G. Stratta (ASDC), W. H. Baumgartner (GSFC/UMBC),
S. Campana (INAF-OAB), P. A. Curran (UCL-MSSL), V. D'Elia (ASDC),
N. Gehrels (NASA/GSFC), J. M. Gelbord (PSU),
S. T. Holland (CRESST/USRA/GSFC), E. A. Hoversten (PSU),
J. A. Kennea (PSU), W.B Landsman (GSFC), J. Mao (INAF-OAB),
C. B. Markwardt (CRESST/GSFC/UMD), D. M. Palmer (LANL),
M. H. Siegel (PSU), M. Stamatikos (OSU/NASA/GSFC), M. A. Stark (PSU),
R. L. C. Starling (U Leicester) and E. Troja (NASA/GSFC/ORAU) report
on behalf of the Swift Team:
At 18:34:10 UT, the Swift Burst Alert Telescope (BAT) triggered and
located trigger 418109. Swift slewed to the location at the end
of the trigger image interval. The BAT on-board calculated location
is RA, Dec 70.262, +44.512 which is
RA(J2000) = 04h 41m 03s
Dec(J2000) = +44d 30' 44"
with an uncertainty of 3 arcmin (radius, 90% containment, including
systematic uncertainty). This is an image trigger (30 minute duration).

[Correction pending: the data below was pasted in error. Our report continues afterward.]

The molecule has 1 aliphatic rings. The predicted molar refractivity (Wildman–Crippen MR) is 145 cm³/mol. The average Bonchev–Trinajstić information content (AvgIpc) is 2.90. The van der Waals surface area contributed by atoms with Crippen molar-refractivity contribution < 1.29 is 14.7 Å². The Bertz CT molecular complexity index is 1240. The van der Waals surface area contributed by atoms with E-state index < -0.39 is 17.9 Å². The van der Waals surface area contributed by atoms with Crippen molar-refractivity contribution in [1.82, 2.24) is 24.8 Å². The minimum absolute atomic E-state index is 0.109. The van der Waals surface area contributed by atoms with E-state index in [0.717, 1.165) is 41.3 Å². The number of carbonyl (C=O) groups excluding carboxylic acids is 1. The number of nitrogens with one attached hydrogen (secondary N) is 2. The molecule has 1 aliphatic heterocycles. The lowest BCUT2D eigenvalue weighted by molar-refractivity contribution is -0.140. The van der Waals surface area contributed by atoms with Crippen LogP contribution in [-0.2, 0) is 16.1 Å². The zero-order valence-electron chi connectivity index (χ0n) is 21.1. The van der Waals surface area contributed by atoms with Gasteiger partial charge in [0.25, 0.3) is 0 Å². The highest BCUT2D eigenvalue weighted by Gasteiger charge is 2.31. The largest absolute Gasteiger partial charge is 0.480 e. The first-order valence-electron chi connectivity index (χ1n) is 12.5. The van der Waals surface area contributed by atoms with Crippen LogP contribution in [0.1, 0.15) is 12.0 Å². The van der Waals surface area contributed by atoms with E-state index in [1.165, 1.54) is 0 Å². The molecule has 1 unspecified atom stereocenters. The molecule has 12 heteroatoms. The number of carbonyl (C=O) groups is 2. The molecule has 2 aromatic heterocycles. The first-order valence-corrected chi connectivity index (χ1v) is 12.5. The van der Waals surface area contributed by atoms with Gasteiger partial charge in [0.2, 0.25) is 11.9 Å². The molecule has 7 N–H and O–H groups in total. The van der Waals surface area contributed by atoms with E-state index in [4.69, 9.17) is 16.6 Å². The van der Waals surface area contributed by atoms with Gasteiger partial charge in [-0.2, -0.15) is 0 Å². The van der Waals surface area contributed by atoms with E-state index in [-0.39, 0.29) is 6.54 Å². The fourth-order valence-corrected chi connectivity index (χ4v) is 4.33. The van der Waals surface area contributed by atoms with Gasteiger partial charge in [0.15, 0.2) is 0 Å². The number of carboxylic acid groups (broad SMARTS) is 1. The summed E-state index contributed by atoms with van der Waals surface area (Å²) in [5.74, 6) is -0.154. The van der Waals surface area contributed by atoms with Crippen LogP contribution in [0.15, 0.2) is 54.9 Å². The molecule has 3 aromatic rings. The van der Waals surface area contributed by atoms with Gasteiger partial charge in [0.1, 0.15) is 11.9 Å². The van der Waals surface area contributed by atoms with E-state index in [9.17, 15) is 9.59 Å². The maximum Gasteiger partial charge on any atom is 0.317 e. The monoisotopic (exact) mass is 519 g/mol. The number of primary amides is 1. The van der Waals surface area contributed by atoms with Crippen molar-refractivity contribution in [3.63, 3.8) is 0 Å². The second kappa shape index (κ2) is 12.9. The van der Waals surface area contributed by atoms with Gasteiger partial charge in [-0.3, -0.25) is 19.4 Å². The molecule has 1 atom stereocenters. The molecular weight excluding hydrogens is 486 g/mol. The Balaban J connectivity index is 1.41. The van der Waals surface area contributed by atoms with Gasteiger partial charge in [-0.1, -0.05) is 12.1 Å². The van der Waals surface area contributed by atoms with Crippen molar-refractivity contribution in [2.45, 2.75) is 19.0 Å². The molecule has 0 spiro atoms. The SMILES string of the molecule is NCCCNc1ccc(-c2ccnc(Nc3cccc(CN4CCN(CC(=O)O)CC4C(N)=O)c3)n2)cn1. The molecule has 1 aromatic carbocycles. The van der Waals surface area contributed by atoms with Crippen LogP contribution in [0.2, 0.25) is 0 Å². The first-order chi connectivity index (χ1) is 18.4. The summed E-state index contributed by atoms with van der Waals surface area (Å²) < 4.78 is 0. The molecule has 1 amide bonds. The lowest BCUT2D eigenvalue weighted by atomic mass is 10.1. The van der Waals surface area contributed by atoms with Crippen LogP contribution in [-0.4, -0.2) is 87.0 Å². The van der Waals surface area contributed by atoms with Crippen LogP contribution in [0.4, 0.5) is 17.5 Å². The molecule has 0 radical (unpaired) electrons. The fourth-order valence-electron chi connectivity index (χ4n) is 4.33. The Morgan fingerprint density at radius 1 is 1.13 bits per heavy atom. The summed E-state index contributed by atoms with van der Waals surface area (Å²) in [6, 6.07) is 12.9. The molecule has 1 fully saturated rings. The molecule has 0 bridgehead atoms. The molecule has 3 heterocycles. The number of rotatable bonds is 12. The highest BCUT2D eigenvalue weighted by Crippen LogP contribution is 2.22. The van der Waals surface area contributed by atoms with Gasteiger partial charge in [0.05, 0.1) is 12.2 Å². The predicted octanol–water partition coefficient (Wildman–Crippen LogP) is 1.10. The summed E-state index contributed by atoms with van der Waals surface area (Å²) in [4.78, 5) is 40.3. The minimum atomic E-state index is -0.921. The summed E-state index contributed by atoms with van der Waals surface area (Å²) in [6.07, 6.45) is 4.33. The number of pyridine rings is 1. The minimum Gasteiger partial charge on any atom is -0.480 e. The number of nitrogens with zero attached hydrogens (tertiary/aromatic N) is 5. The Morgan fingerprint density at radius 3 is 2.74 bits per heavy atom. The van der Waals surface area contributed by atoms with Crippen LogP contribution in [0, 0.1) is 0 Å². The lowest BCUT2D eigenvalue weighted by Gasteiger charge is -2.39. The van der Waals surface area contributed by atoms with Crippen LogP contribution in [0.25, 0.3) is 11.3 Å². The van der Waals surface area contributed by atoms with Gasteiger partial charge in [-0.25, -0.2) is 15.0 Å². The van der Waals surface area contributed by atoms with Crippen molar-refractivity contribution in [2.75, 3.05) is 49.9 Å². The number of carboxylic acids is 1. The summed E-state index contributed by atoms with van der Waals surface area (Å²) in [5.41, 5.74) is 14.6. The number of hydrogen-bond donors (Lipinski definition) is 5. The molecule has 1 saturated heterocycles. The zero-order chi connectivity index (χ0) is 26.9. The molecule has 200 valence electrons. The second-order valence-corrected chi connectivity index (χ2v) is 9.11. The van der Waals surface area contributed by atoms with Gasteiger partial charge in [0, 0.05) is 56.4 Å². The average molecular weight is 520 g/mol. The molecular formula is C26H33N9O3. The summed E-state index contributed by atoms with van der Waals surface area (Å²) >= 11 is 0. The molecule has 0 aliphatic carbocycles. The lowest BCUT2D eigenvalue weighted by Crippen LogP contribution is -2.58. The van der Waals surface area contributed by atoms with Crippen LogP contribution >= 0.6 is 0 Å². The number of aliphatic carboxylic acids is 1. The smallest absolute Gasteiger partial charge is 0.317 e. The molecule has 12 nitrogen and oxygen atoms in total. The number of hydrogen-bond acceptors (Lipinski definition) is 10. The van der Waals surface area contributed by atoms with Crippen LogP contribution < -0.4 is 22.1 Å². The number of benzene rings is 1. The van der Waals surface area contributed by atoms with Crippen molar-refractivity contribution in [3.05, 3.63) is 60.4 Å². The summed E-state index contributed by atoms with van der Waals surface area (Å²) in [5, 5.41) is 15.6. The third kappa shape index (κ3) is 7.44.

The position is consistent with the known Be X-ray pulsar LS V +44 17,
which was recently reported to be active (Morii et al, ATEL #2527).
BAT has been detecting this source with marginal significance over
the past few days, with the first detection (~60 mCrab) on
2010 March 29 at 21:39 UT.
The XRT began observing the field at 19:08:39.4 UT, 2069.0 seconds
after the BAT trigger. XRT found a bright X-ray source located at RA,
Dec 70.2497, +44.5297 which is equivalent to:
RA(J2000) = 04h 41m 00.07s
Dec(J2000) = +44d 31' 46.9"
with an uncertainty of 5.2 arcseconds (radius, 90% containment). This
location is 71 arcseconds from the BAT onboard position, within the BAT
XRT position is consistent with LS V +44 17.
No event data are yet available to determine the column density using
The initial flux in the 2.5 s image was 1.60e-09 erg cm^-2 s^-1 (0.2-10
UVOT took a finding chart exposure of 150 seconds with the White
filter starting 2080 seconds after the BAT trigger. LS V +44 17 is
bright at the XRT position and compromised by coincidence loss at a
level which is uncorrectable. The SIMBAD magnitude for the source is
V = 10.7, which is consistent with the UVOT image although more
quantitative statements cannot be made.